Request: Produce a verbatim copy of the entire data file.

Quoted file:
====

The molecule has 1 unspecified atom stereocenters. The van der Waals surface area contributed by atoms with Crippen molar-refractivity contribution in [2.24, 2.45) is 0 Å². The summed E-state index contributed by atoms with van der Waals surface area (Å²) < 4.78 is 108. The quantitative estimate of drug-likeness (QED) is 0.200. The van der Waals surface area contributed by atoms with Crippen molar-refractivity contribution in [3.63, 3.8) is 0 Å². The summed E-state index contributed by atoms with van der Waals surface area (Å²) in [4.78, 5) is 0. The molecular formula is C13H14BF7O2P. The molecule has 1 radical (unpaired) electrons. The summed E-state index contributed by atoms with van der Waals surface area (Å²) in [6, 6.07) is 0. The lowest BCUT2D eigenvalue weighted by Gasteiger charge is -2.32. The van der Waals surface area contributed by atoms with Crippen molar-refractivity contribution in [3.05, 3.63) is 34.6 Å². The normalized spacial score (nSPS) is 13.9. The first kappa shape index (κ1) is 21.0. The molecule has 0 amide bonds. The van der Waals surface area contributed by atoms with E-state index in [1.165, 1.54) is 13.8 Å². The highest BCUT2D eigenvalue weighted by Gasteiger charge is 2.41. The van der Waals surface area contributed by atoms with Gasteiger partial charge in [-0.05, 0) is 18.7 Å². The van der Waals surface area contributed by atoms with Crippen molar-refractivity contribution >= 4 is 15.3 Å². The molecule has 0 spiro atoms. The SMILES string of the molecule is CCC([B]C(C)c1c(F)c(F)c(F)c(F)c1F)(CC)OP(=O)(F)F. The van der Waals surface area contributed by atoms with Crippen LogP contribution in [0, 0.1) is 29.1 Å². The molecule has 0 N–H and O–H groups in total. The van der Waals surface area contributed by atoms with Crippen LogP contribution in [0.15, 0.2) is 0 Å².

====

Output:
The molecule has 1 unspecified atom stereocenters. The van der Waals surface area contributed by atoms with Crippen molar-refractivity contribution in [2.24, 2.45) is 0 Å². The summed E-state index contributed by atoms with van der Waals surface area (Å²) < 4.78 is 108. The quantitative estimate of drug-likeness (QED) is 0.200. The van der Waals surface area contributed by atoms with Crippen molar-refractivity contribution in [3.63, 3.8) is 0 Å². The summed E-state index contributed by atoms with van der Waals surface area (Å²) in [4.78, 5) is 0. The molecular formula is C13H14BF7O2P. The molecule has 1 radical (unpaired) electrons. The summed E-state index contributed by atoms with van der Waals surface area (Å²) in [6, 6.07) is 0. The lowest BCUT2D eigenvalue weighted by Gasteiger charge is -2.32. The van der Waals surface area contributed by atoms with Crippen molar-refractivity contribution in [3.05, 3.63) is 34.6 Å². The normalized spacial score (nSPS) is 13.9. The first kappa shape index (κ1) is 21.0. The molecule has 0 amide bonds. The van der Waals surface area contributed by atoms with E-state index in [1.165, 1.54) is 13.8 Å². The highest BCUT2D eigenvalue weighted by Gasteiger charge is 2.41. The van der Waals surface area contributed by atoms with Gasteiger partial charge in [-0.05, 0) is 18.7 Å². The van der Waals surface area contributed by atoms with Crippen molar-refractivity contribution >= 4 is 15.3 Å². The molecule has 0 spiro atoms. The SMILES string of the molecule is CCC([B]C(C)c1c(F)c(F)c(F)c(F)c1F)(CC)OP(=O)(F)F. The van der Waals surface area contributed by atoms with Crippen LogP contribution in [0, 0.1) is 29.1 Å². The molecule has 0 N–H and O–H groups in total. The van der Waals surface area contributed by atoms with Crippen LogP contribution in [0.15, 0.2) is 0 Å².